Tuesday, December 8, 2015

Guitar Week - Day 2: John Abercrombie / Scott DuBois

John Abercrombie - The First Quartet (ECM, 2015) ****½

By Paul Acquaro

I've been a fan of John Abercrombie's work for a long time now - it was a bassist with whom I was playing that suggested we try 'Timeless', the title track to the guitarists first ECM release who first introduced me to his work. He was a great bass player, with a real elastic sense of timing, and so no matter what noodley garbage I tried, he made it sound good. Soon, I was digging into the early recordings from Gateway (Abercrombie with Jack DeJohnette and Dave Holland) and the later organ trio work with Dan Wall and Adam Nussbaum.

With the rerelease of these out of print recordings by Abercrombie's first working quartet, ECM has selected the series of recordings that found the guitarist's style gelling. Stylistic elements no doubt abounded before, but it was here that it came together with bassist George Mraz, drummer Peter Donald and pianist Richie Beirach. These recordings opened me up to incredible ebb and flow of Abercrombie's playing. The spaciousness, the hot streaks, and the quiet intensity.

In sequence, the albums are Arcade (1978), Quartet (1979) and M (1980), and the latter has always been my favorite. Its cover looked a bit like a Richter squeegee painting with a stark M on it. The playing was loose but thoughtful, Abercrombie's guitar laser focused against a crystalline backdrop. The opening 'Boat Song', begins with a strident rhythm, the guitar building in power, but never rocking. Beirach's piano is integral to these songs as well. Never over playing, he gives Abercrombie support that sits between shadow and underlayment. His own solos, like Abercrombie's, are reserved but always hinting at a gathering intensity. The sheer fire power of the band is undeniable on 'What Are The Rules', which doesn't hold back.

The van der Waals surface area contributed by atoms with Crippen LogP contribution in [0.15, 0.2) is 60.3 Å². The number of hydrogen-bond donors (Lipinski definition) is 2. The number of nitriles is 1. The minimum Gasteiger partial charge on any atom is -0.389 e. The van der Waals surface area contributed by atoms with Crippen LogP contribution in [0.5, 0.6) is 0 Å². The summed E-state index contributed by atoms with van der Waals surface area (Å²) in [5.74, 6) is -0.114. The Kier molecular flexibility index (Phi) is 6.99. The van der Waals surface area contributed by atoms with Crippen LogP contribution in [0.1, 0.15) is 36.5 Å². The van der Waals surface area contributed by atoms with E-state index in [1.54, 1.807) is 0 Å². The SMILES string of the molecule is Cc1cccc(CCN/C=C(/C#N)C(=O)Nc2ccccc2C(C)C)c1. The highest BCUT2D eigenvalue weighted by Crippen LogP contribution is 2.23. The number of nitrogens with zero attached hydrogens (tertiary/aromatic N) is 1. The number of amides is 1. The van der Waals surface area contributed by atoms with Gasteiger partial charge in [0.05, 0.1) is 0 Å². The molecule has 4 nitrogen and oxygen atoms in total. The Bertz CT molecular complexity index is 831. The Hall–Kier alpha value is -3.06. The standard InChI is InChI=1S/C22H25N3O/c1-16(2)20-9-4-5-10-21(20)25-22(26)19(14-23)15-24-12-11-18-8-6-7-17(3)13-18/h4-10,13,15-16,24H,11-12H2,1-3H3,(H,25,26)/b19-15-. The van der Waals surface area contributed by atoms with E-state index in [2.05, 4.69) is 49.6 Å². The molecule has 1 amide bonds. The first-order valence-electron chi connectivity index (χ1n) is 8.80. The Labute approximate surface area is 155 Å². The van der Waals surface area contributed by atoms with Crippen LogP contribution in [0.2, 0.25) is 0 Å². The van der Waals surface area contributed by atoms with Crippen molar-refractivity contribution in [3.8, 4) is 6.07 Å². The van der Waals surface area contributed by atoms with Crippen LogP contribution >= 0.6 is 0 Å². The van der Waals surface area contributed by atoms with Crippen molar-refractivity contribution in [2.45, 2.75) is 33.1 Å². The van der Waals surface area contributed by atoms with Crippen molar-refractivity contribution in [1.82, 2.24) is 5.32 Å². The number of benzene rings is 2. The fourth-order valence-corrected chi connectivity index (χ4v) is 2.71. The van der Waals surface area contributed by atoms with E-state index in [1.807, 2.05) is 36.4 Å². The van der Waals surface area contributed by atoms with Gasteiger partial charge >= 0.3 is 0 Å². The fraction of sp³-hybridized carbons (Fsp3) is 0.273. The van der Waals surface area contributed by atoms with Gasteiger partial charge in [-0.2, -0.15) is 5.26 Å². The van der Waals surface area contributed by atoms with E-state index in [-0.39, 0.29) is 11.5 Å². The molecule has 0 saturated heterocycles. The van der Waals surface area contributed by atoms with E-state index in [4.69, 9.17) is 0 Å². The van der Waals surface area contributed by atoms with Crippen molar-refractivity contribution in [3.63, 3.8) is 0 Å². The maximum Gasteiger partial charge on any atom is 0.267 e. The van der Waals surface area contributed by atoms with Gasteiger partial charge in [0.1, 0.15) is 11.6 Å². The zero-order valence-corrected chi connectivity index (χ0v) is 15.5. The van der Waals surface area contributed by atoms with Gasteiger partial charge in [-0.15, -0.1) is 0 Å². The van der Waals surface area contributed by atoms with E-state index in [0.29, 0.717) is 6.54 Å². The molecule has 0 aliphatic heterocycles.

There is a lot to listen to here, and it's a great to re/discover the albums in this box set. I stuck to just two tracks to illustrate the 18 across the three discs. The set also offers a new booklet with liner notes by John Kelman that gives a great deal of context to the music. Interviews with the guitarist are particularly interesting and give some insight into the work - like Abercrombie's self critique that complicates what I just wrote:
That’s what’s really cool; the three albums don’t sound at all alike. But maybe, in our minds, we felt like we were starting to sound the same. is a good record, but I always thought that the other two were much better. The few moments on M that I think are good are really good, but as a whole, it wasn’t as musical; it was more of a burning record. 
Well, many years later, and with a fresh remaster, they all sound pretty damn good!

Scott Dubois - Winter Light (ACT, 2015) ****

Like the Abercrombie recordings, guitarist Scott DuBois' Winter on ACT exhibits similar good taste, restraint, and when the setting is right, explosions of energy. Calling upon an international cast, the NYC based guitarist employs the melodic and spacious tastes of German saxophonist Gebhard Ullman, American bassist Tomas Morgan, and Danish drummer Kresten Osgood.

The opening 'First Light Tundra' is a slow building track that begins atmospherically, and in a sense, starts the wintry day. To illustrate the diffused early morning light, the guitarist uses a chiming effect and Morgan and Osgood provide an undercurrent of tension. When Ullman enters, his bass clarinet rises with a lightness over the thickening atmosphere. The song hold the tension from start to finish, with brief flashes of the brilliant energy that appear repeatedly, especially as the guitar and clarinet clash.

The following 'Early Morning Forest' is a more exuberant track than the epic opening statement. Bass and drums seem to provide an upbeat assessment of the day ahead, into which DuBois enters slowly. Ullman's tone ranges from icy and biting to warm and embracing, and by holding back a bit, even chafing against the rhythm section, he adds great tension to the tracks. The guitarist's turn is fleet and by turns, burning. Jumping ahead, 'Evening Blizzard' is an austere event, with a rhythm that roils below a melodic entrance by Ullman that eventually becomes more frenetic and angular.

Winter Light is a delight for guitar fans, and especially those who enjoy the work of John Abercrombie and Terje Rypdal.

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